In what is believed to be a first for Alaska, a transgender athlete competed in an individual event at a high school championship Friday at the state track and field meet at Dimond Alumni Field in Anchorage.
Nattaphon "Ice" Wangyot, a senior at Haines High School, qualified for Saturday's finals in the girls 100- and 200-meters.
Wangyot was among hundreds of students competing on the first day of the championships.
Alia Bales, a freshman from Homer who watched the heats Wangyot was in, said she didn't know a transgender athlete was competing.
"I didn't notice it," she said.
Few would have. Tall and lean with long black hair and an easy smile, Wangyot didn't look much different from any of the girls she raced against.
Wangyot, who graduated earlier this month, moved from Thailand to Haines in the summer of 2014, the Chilkat Valley News reported.
She didn't compete in sports as a junior but joined three teams this school year.
When she competed in girls volleyball and girls basketball earlier this school year, her participation drew little notice.
But her presence at the state track meet – where Wangyot is competing in individual events – prompted Jim Minnery, president of the conservative group Alaska Family Action, to hold an afternoon press conference at Dimond.
About a dozen people stood in support behind Minnery as he spoke.
"We are here today as a voice from the community to ensure that female athletes are not denied the playing opportunities and scholarships otherwise available to them and to make the playing field even again," Minnery said.
"… Allowing students to play on teams of the opposite sex disproportionately impacts female students, who will lose spots on a track, soccer and volleyball teams to male students who identify as female."
Wangyot posted the third-fastest time in the 200 preliminaries and the fifth-fastest time in the 100 preliminaries. The top eight runners advanced to Saturday's finals.
Anchorage Christian senior Tanner Ealum is the defending champion in the 100 and 200, and she registered dominating preliminary times in both events. Ealum, who will run seven races in two days this weekend, said she wanted to wait until after her final event Saturday before commenting on the participation of a transgender athlete.
"I want to focus on my events," she said.
Bales, who was the sixth-fastest qualifier in the 100 and the eighth-fastest qualifier in the 200, said she didn't think it was unfair for Wangyot to run in the races.
"If Tanner can beat her, anybody can have a chance to beat her," she said.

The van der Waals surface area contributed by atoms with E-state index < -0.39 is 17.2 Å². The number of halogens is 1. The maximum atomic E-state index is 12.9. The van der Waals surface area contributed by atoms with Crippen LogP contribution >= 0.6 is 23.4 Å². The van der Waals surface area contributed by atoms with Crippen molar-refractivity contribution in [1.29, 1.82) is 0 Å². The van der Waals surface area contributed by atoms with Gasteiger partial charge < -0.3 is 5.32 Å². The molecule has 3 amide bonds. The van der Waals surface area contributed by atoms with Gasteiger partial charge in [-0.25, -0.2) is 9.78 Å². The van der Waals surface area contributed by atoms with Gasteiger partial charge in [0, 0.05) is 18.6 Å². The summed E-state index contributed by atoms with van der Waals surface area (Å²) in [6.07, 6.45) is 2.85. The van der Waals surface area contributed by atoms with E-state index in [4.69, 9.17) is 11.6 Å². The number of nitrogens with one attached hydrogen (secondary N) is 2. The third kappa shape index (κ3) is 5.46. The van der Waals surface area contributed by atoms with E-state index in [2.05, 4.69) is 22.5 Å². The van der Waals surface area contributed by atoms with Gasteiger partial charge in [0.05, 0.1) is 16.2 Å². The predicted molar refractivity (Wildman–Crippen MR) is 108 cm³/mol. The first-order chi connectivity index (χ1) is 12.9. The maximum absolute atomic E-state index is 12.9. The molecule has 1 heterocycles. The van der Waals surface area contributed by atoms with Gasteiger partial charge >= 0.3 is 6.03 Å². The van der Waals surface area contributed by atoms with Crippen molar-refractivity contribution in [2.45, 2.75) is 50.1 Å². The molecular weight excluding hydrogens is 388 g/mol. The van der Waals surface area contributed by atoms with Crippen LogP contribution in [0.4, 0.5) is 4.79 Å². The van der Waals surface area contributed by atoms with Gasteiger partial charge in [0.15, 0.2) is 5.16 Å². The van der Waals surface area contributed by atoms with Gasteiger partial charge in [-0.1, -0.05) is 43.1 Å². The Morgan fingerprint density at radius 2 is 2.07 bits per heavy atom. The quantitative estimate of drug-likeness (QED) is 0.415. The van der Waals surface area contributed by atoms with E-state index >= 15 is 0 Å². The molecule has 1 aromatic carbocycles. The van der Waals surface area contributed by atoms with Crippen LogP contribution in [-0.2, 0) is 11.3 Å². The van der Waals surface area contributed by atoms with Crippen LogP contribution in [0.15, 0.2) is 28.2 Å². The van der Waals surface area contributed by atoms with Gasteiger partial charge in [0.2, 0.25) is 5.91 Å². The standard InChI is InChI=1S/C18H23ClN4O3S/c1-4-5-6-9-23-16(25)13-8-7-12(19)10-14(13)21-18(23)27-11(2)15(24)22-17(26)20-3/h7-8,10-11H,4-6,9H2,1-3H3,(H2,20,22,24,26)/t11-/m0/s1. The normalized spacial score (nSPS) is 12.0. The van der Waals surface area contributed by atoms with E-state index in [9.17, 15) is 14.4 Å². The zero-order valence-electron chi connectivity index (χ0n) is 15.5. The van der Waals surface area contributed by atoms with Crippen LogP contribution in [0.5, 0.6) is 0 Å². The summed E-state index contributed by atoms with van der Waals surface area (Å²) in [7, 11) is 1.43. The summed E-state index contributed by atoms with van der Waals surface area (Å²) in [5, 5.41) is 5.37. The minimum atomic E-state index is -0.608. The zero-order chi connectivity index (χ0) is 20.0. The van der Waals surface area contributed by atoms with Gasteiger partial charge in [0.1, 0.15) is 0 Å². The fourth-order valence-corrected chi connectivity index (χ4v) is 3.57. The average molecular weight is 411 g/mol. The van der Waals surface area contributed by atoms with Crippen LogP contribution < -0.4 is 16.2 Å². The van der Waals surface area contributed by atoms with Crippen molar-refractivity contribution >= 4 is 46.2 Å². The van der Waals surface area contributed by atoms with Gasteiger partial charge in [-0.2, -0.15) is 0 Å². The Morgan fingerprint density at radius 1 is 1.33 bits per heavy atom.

Less than three months ago, amid a national debate over transgender people's rights, the Alaska School Activities Association adopted a policy on transgender athletes.
ASAA's board of directors voted unanimously in April to accept the participation decisions made at the local level. ASAA won't make gender identifications and it won't entertain appeals from schools or districts that object to the decision made by other schools or districts.
In the event a school or school district doesn't have a transgender policy, the ASAA policy requires students to participate based on the gender assigned to them at birth.
The Haines Borough School District policy, as cited by the Chilkat Valley News, allows Wangyot's participation in girls sports: "For the purposes of gender identification for interscholastic activities, the district will consider the gender identity based on the student's consistent declaration of gender identity, their actions, attitude, dress and mannerisms."
Minnery said ASAA should change its transgender policy.
"Unfortunately, in adopting a policy that allows students to play on sports teams of the opposite biological sex, the Alaska High School Activities Association strayed from the boundaries of Title IX," he said, referring to the 1972 federal law that forbids discrimination based on sex.
ASAA executive director Billy Strickland said he's confident ASAA's transgender policy is in compliance with Title IX.
"Very much so," he said.
He said the Office of Civil Rights — the federal entity charged with enforcing Title IX – recently addressed the issue in a letter sent to school districts nationwide.
"Based on their interpretation, allowing students to compete under their gender identification should be enforced under Title IX," Strickland said.
The NCAA and the International Olympic Committee both allow athletes to compete based on gender identification, provided that athletes who were born biologically male but identify as female are undergoing hormone replacement therapy.
Opinions were mixed among athletes competing Friday.
"I don't know what's politically correct to say, but in my opinion your gender is what you're born with," said Eagle River junior Peyton Young, who won the Class 4A girls 3,200-meter race.
"It's the DNA. Genetically a guy has more muscle mass than a girl, and if he's racing against a girl, he may have an advantage."
Kaleb Korta, a Galena senior who placed second in the Class 4A boys 3,200-meter race, said he welcomes Wangyot's participation.
"It's cool she's got the confidence to be here," he said.